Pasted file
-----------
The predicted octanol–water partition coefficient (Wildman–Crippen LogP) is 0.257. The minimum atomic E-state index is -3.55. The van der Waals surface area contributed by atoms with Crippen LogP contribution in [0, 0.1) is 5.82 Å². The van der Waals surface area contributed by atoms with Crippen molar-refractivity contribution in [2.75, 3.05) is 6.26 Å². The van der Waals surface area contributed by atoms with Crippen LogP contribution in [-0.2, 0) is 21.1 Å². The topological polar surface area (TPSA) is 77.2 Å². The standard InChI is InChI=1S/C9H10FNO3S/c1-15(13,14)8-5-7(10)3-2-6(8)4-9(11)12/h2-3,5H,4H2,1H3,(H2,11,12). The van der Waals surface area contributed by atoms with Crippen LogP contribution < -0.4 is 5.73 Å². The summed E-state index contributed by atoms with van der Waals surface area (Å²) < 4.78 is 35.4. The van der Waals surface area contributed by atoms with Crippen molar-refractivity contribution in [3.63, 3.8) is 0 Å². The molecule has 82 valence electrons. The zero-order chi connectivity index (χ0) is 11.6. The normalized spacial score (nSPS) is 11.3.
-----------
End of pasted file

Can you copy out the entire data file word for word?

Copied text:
The predicted octanol–water partition coefficient (Wildman–Crippen LogP) is 0.257. The minimum atomic E-state index is -3.55. The van der Waals surface area contributed by atoms with Crippen LogP contribution in [0, 0.1) is 5.82 Å². The van der Waals surface area contributed by atoms with Crippen molar-refractivity contribution in [2.75, 3.05) is 6.26 Å². The van der Waals surface area contributed by atoms with Crippen LogP contribution in [-0.2, 0) is 21.1 Å². The topological polar surface area (TPSA) is 77.2 Å². The standard InChI is InChI=1S/C9H10FNO3S/c1-15(13,14)8-5-7(10)3-2-6(8)4-9(11)12/h2-3,5H,4H2,1H3,(H2,11,12). The van der Waals surface area contributed by atoms with Crippen LogP contribution < -0.4 is 5.73 Å². The summed E-state index contributed by atoms with van der Waals surface area (Å²) < 4.78 is 35.4. The van der Waals surface area contributed by atoms with Crippen molar-refractivity contribution in [3.63, 3.8) is 0 Å². The molecule has 82 valence electrons. The zero-order chi connectivity index (χ0) is 11.6. The normalized spacial score (nSPS) is 11.3.